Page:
I once worked as a turkey farmer on a kibbutz in Israel, one of the best jobs I’ve ever had. Something I noticed while employed as a turkey farmer: If one of the turkeys in the pen would get maimed, the other turkeys would gang up on it and try to peck it to death. It was instinctive animal behavior.
So what can we learn from turkeys and turkey farming? Is there’s a parallel to the mentality of how internet mob justice plays out?
Social media is a great tool, but with great power comes great responsibility. I’m going to go out on a limb here and say we all hate Nazis, racists, homophobes and bullies, right? But, sometimes, lives have been ruined, literally in a matter of seconds, by those who have been wrongfully accused of misdeeds on social media.
It has almost become sport.
Not like the woman in Jon Ronson’s book, So You’ve Been Publicly Shamed, who tweeted out a stupid off-color joke before heading on to a flight—only to land in South Africa to find her life in shambles and the Twitter mob calling for her head.
I’m talking about truly innocent people, who were misidentified or misrepresented, only to have the internet mob grab their metaphorical pitchforks and chase after them. The goal of online shaming is to destroy the person.
So, let’s examine this phenomenon and take a look at some specific times when internet mob justice has wrongfully played judge and jury.
The case of Kyle Quinn, an assistant professor of biomedical engineering at the University of Arkansas, is a pure Kafkaesque social media nightmare.
Imagine this scenario: In 2017, Quinn was wrongly identified as a tiki torch-carrying Nazi who marched in the Unite the Right rally in Charlottesville. A counter-protester had posted a photo on social media of a man with a beard (Quinn has a beard) wearing a T-shirt (he sometimes wears T-shirts) that said “Arkansas Engineering.”
Call it extremely bad luck but somehow Quinn’s name was attached to the bearded man in the photo.
The only problem is: Quinn is not a Nazi—and at the time of the rally, he was home in Arkansas watching a nature documentary with his wife. Unaware that an internet mob had already formed against him, Quinn received a concerned phone call from a member of the university relations office—his entire ethical credibility was put on the line because of social media mislabeling, and he had to defend it.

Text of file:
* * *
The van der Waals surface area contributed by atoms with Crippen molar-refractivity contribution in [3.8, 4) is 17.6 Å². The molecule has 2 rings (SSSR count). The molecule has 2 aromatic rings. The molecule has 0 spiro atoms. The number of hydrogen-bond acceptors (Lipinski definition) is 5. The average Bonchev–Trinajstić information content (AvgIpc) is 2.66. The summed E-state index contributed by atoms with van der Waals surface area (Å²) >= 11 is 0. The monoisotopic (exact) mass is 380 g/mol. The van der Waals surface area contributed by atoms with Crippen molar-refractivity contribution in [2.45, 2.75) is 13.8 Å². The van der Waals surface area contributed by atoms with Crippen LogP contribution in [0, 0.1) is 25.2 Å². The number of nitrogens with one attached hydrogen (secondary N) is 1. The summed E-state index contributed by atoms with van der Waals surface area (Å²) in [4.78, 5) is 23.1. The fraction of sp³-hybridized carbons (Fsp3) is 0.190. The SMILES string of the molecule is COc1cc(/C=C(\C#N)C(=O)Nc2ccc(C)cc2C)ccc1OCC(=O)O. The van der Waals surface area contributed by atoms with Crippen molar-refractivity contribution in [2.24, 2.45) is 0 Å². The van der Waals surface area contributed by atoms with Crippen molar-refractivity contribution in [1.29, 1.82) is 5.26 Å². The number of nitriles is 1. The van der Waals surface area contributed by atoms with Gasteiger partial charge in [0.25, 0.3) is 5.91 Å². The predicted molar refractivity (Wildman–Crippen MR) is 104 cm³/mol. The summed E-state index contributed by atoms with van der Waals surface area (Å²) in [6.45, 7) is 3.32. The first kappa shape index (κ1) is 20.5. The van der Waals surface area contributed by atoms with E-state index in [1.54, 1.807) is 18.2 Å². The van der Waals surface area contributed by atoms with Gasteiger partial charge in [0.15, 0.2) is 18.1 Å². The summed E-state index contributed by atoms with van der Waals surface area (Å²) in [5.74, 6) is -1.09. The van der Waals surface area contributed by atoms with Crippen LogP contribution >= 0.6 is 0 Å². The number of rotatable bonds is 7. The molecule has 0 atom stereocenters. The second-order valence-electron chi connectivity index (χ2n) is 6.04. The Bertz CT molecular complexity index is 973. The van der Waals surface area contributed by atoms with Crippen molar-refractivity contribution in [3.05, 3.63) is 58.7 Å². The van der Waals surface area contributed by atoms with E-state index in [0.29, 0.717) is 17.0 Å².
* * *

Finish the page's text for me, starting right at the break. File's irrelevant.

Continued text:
The results? Quinn received Twitter and email threats aimed at him and his wife. The university received calls and emails demanding that they fire Quinn. His home address was also tweeted out, causing safety concerns and forcing Quinn and his wife to hide out at a friend’s house.
In Quinn’s own words: “It was like being chased by a mob.”
In an ironic twist, the attacks were so vicious that the real tiki torch-carrying Nazi came forward and expressed his guilt that the wrath of social media had been directed at Quinn, a man who simply wanted a quiet evening at home with his wife watching a nature documentary.
Being part of a collective, such as an internet mob, somehow dissolves personal accountability.
Kite-flying enthusiast Benjamin Franklin once said, “If everyone is thinking alike, then no one is thinking.”
People are emboldened on social media; the format lends itself to little-to-no consequences for their actions. Add to that a lack of empathy for the target and the endorphins an emotional knee-jerk reaction harvests through “likes” and you’ve got a recipe for an internet mob justice disaster.